Tips To Cooking Over Coals
Is there anything more delicious than freshly prepared tender cuts of meat and grilled fish and vegetables loving barbecued over sizzling coals? All that glorious flavor. As long as you know what you are doing of course because there is a very distinct difference between a sausage that has been incinerated and is infused with accelerating fluid versus a succulent rack of baby back ribs that have been seasoned and flamed to perfection. Luckily we’re here today to share with you our expert guide to cooking over coals.
Get Yourself Prepped
It’s not just about throwing another prawn on the “Barbie,” you need to make sure that your grill is precisely the right temperature, hot, but not too hot before any meat hits that grill. If you can’t stand the heat, then your coals are too hot, so get your barbeque lit nice and early so that the Flames have time to cool down to the right temperate before you start cooking. Your charcoal needs to be coated in white ash and only then is it at the optimum temperature to begin.
Season Your Meat Before You Start
There’s no need to do this hours’ in advance, just get your meat and other BBQ fares ready and as soon as your coals are white, get everything seasoned and onto your clean grill. If you are cooking at the right temperature, there should be no need to oil your meat either as it shouldn’t stick. If you’ve had to opt for cheaper cuts of meat that are more sinewy, then you’re going to want to cook on an even lower temperature and flame to ensure that your meat is moist and evenly cooked throughout. Cheaper cuts of meat need more indirect cooking time over your coals to be perfectly succulent and bursting with tender flavor.
Tempering Your Meat
As well as seasoning, you also need to temper your meat first to get that expert flavor of the professionals. All that really means is taking it out of the fridge and bringing it up to room temperature before it goes over your coals. You want to try and get a good, nice char on the exterior of your meats but not for them to be burnt so the thinner your cuts, the less you need to season, and the less time they also need to be pre-tempered too.
Some Top Cooking Tips
Your barbeque coals are at the correct temperature, your meat and vegetables all seasoned and ready to go so get them all onto your grill and just leave them in place for a minute or two before you start to turn. That way you should give your grill time to start forming some of that lovely caramelization you are looking to achieve. As fat oozes out of your cuts of meat, more flames might develop so you need to move your food around on the grill to avoid any yellow flames that might burn your meat or make it taste too smoky. Don’t be tempted to overcrowd your grill either. Make sure that there is plenty of space so that the oxygen can continue to circulate and reach your charcoals. This is how you can achieve that more thorough and evenly cooked result. Nobody wants to bite into what looks like the perfect chick drum to find the middle is still raw so its essential to regular your temperature by leaving room for air to evenly through, over and around your food and back to your coals.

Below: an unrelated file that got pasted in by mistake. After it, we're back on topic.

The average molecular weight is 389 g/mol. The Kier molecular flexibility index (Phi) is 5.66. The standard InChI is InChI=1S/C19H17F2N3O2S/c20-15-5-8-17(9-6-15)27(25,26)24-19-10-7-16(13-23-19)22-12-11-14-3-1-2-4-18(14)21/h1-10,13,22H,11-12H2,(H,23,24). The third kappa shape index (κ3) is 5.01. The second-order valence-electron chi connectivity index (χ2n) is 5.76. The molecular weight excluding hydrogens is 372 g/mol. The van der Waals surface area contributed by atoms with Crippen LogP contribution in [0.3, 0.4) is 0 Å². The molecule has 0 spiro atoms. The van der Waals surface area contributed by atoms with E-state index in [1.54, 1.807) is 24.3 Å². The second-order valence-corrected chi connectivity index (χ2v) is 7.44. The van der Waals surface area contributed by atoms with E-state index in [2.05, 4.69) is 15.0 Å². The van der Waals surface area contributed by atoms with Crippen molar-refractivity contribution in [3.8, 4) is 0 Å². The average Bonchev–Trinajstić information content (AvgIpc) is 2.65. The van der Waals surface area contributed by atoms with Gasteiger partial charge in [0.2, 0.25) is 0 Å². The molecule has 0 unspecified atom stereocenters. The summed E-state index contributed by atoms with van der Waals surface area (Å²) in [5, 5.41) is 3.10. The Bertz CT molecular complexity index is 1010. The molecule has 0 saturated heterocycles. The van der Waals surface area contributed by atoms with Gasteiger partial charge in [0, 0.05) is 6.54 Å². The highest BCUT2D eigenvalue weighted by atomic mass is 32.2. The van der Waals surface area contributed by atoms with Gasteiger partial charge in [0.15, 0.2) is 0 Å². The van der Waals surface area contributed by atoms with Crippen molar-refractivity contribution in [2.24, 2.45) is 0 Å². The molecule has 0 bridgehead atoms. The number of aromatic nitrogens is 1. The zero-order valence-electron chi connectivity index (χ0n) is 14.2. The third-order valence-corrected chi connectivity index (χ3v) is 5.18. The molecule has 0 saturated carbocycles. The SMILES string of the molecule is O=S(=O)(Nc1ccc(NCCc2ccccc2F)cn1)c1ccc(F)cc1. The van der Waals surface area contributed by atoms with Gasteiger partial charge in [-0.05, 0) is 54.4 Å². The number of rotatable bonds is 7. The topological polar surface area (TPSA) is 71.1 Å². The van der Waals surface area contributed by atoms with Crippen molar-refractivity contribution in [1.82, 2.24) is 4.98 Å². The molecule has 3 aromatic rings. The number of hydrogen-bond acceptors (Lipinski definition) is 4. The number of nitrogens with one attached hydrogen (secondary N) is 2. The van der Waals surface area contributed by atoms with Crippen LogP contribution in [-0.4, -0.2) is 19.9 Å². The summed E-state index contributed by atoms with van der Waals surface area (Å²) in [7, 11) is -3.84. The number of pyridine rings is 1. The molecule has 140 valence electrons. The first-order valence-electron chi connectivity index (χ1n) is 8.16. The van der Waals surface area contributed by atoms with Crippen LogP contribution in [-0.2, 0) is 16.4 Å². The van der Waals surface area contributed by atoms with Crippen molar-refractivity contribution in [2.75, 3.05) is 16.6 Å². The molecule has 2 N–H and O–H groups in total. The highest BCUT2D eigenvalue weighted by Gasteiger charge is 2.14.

Controlling Your Coals And Temperature
This can be a tricky one to master, depending upon what kind of grill you have and how sophisticated its features. In the end, it could come down to trial and error. How long your food takes to cook will depend upon its thickness, the cut itself, the animal it’s come from and what temperature you’ve regulated at. Controlling the temperature can definitely be learned with practice, and you will soon begin to understand how to managed hot and cool spots to create the optimum environment.
For larger and tougher cuts, you might even want to try pushing your coals aside and covering with a lid to create some indirect heat. Its’ another of those techniques that you will soon master the more you do it. Many experts like to use two-zone cooking – so with both direct and indirect heat as it allows you to be more hands one with moderating how your meat cooks. It’s not actually rocket science, you can just simply move food into an indirect heat area to cool it down and that way you are operating effectively with two cooking zones. Ideally, your indirect zone is going to have a temperature of around 105-130 degrees whereas your active and direct hear zone will be 170-190 degrees. With practice and experience, you should be able to use your grill just like you would your regular oven.
The Importance Of Resting
The final tip in our expert guide to cooking with coals is always to let your meat and other grill items rest before serving. It’s a crucial stage that really shouldn’t be neglected if you want to serve your guests the juiciest and most flavorsome home-cooked fare. All you need to do is remove the meat, place it to one side and let it rest for between fifteen and twenty minutes. It will actually still continue to cook from the inside out and that in turn helps to relax further and tenderize the meat so that it is even juicier when you do come to serve it up. The only issue you might have here is hungry guests, eager to get stuck into your perfectly prepared steaks who just can’t resist waiting! Who can blame them though, now that you are on your way to becoming an expert at cooking with coals, they’re going to be angling for more regular invites so be prepared to suddenly become very popular with your friends and family with these top tips under your barbecue belt!